Just travelling the Metro in Moscow (or St.Petersburg) is an adventure in itself, and being one of the cheapest (and most punctual) public transport systems in the world, it is the perfect way to get around and see the city. The underground stations in these Russian cities are spectacular, and in Moscow, especially, they are a huge tourist attraction, you’ll even find ‘ideal selfie spots’ marked out on the floor. In true Russian style, they do not hold back on extravagance and with no two stations alike you’re sure to find one you love, adorned with sculptures, murals, chandeliers and all the bright colours. Unlike many (most) other cities, travelling the Metro in Russia is actually a really pleasant experience, they are extremely clean, plenty of security, lots of signage (in English as well) and many of them now have free wifi as well (apparently to attract the younger generation). Plus, as I mentioned before, it is extremely cheap and punctual, so it really is the perfect way to see the major Russian cities of Moscow and St. Petersburg.

Some suggestions on which stations to see in Moscow: Komsomolskaya, Novoslobodskaya, Kievskaya, Arbatskaya, and Ploshchad Revolyutsii.

Cathedrals (Any/All)

When one thinks of Russia, a few things come to mind- fur hats/coats/everything, Vladimir Putin and, of course, Orthodox Cathedrals. Any cathedral you could possibly see in Russia would be worth it, Russians don’t do anything by halves and, like the metro stations, each cathedral is incredibly unique, and in no way plain. And if you think they look pretty spectacular now, just wait until you get inside! You’ll find them covered floor to ceiling in amazing artworks and decorations.   Even if you don’t want to go inside, the pictures you are sure to get from the outside are sure to be amazing and 100% insta-worthy. A few of the more famous cathedrals to note are The Church of the Saviour on Spilled Blood, St Isaac’s (both in St. Petersburg), St. Basil’s in Moscow (this is probably the most recognisable of all the Cathedrals, you’ve definitely seen photos before), and the Cathedral of St. Sophia in Novgorod (for those looking for places to hit up outside the major cities).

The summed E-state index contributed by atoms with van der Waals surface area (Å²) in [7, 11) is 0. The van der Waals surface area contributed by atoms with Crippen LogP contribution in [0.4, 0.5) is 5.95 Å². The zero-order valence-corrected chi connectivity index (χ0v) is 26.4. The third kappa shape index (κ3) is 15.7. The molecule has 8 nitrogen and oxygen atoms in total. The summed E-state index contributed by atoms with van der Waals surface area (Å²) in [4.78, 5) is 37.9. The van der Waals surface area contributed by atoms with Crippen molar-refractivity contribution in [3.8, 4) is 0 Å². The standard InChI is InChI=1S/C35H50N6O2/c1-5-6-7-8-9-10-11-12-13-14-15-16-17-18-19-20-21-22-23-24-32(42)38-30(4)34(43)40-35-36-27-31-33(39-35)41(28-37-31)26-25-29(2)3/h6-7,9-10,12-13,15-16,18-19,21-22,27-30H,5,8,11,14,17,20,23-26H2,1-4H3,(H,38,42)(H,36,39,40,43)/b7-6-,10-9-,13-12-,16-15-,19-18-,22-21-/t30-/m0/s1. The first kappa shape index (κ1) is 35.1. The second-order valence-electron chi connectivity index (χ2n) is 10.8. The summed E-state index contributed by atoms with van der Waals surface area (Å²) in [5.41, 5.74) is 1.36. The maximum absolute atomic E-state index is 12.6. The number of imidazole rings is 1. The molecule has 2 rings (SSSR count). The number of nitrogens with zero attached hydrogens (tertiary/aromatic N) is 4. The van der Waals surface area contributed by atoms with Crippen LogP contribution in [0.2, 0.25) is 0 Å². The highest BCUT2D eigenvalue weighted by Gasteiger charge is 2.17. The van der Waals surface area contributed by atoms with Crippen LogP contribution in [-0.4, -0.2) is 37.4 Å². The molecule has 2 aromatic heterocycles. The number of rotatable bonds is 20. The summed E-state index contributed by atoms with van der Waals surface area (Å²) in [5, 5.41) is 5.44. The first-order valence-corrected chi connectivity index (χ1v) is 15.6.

Kremlin / Armoury – Moscow